Wolverine in Sheep’s Clothing

The question is how Engler got away with his anti-environmental policies in a state that boasts strong citizen support for conserving natural resources and stricter enforcement of environmental law. The answers, which state environmental leaders assert are crucial to both understanding and responding to the Bush administration’s initiatives, are rhetoric and political skill.

First, Engler always sounds green. “One of the greatest obligations of state government is to manage and conserve our natural resources for the sake of this and future generations,” Engler said in his 1998 state of the state address. Bush also takes pains to sound green. Even as he removed the U.S. from the international global warming treaty negotiations, Bush said he was “concerned” about the issue.

Michigan’s yicky lake show.

Photo: U.S Forest Service.

Second, Engler is not above bending the truth. He and his spokesmen are fond of saying that Michigan’s environment “is in better shape than at any time in Michigan’s history.” What they don’t say is that there is slim evidence to support the statement. The state’s water monitoring program, which collected regular samples from 600 sites statewide in the 1970s and 1980s, disintegrated because of Engler-inspired budget cuts. By 1995, the state monitored water from just 13 sites. The water monitoring program is only now being rebuilt.

Third, Engler, like Bush, is a practical politician. In 1997, in his state of the state address, Engler saluted the property rights movement, a new force in state politics that chafed at public land ownership. “I think that gov
ernment already owns enough land — one in five acres statewide,” he said.

But four years later, after voters in Michigan overwhelmingly voiced their support for public land by approving new bond initiatives and property tax increases to buy open space, Engler changed his tune. In his 2001 state of the state, delivered this January, Engler did an about-face and claimed credit for adding to Michigan’s 4 million-acre public domain, the largest of any state east of the Mississippi River. “During the past decade, more than 46,000 acres of land were acquired by the Department of Natural Resources and local governments for public use,” he boasted.

Even Engler’s staunchest foes marvel at his talents. “He’s been able to do what he does because when he needs to, he’ll adjust his position and his rhetoric. He’s smart and he’s prepared,” said Lana Pollack, president of the Michigan Environmental Council and a former three-term Democratic state senator who served with Engler in the legislature.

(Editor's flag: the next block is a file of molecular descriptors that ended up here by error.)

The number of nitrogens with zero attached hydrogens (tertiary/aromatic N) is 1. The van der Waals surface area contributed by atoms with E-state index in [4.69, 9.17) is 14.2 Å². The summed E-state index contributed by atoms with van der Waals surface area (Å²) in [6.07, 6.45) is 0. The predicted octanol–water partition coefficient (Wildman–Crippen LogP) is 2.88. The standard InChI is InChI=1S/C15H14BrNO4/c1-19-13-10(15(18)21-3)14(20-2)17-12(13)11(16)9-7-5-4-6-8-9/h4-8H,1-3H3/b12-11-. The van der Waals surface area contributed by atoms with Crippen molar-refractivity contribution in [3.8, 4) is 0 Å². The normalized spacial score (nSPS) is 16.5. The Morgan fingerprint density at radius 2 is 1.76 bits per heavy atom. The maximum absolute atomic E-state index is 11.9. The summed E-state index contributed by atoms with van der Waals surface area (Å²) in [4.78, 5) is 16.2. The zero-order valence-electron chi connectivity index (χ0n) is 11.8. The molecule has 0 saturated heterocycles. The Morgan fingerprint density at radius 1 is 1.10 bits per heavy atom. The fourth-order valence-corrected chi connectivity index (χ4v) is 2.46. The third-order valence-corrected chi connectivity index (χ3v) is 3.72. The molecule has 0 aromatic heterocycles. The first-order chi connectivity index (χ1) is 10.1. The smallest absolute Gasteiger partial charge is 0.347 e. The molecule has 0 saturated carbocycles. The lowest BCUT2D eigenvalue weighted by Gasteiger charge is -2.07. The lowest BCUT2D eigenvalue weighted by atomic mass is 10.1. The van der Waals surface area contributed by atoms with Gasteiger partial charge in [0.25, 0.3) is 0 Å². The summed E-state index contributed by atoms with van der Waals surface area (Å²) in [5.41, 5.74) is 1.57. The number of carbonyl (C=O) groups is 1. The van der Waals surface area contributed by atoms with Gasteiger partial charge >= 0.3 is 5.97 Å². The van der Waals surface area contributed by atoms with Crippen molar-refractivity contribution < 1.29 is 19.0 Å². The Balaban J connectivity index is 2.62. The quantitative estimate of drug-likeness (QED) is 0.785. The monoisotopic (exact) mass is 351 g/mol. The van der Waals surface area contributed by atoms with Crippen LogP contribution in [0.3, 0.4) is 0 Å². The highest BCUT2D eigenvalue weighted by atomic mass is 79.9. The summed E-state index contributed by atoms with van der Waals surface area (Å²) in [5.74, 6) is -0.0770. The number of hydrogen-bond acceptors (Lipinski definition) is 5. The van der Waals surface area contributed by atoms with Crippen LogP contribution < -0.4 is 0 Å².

But Pollack and other state environmental leaders claim that Engler’s approach fostered a climate of almost third-world political favoritism and environmental recklessness.

Oil’s not well in Michigan.

Photo: Michigan Land Use Institute.

Take the oil industry, a key Engler and Bush ally, as an example. From 1990 to 1998, according to public records, the Michigan energy industry contributed $383,400 to Engler. The investment paid off. In 1993, senior state officials and industry executives privately negotiated a sweetheart deal that allowed natural gas prospectors to write off virtually all their production costs for new wells on state land before paying royalties to the state. The deal, which never came before the legislature for review, accelerated gas drilling in state forests, causing hundreds of thousands of acres to be damaged. It also drained $8 million a year from the Natural Resources Trust Fund, a public account derived from royalty revenues and used to buy ecologically valuable parcels for natural areas and recreation.

President Bush and his allies in Congress are already proposing similar subsidies for their friends in the oil industry in an energy bill introduced in early March by Sen. Frank Murkowski (R-Alaska).

Good Guys Strike Back

A permissive approach to resource exploitation and weakened environmental protection caught on with voters and political leaders across the country in the economic doldrums of the late 1980s and early 1990s. Conservatives came to power promising to cut taxes, reduce regulations, and get “big government” off the back of business. The rhetoric promised more efficient and effective regulatory agencies. The reality, as Michigan’s experience attests, is much different.

Showdown at sundown.

But Michigan also serves as a warning for Bush. In recent months, Engler has come under significant grassroots pressure from voters upset about the state’s emphasis on economic development at the expense of clean air and water. Public hearings on disputed air, water, and hazardous waste permits are attracting hundreds of citizens who call on state regulators to enforce state environmental laws. The Sierra Club’s membership in Michigan has increased 80 percent in the last decade. More attention is paid to environmental issues in the state media. And prominent Democrats preparing to run for governor next year, among them U.S. Rep. David Bonior, have identified strengthening the state’s environmental programs as one of the top campaign issues.

Engler spent a decade writing a new compact with citizens and his industrial allies that put jobs, profit, and growth ahead of all other social values. Now that compact shows signs of vulnerability. National environmental leaders and others intent on protecting public health and America’s natural resources should learn from Michigan’s experience, opposing bad ideas at every turn, exposing political favoritism that corrupts public decision-making, and rallying public support for environmentally sensible policies.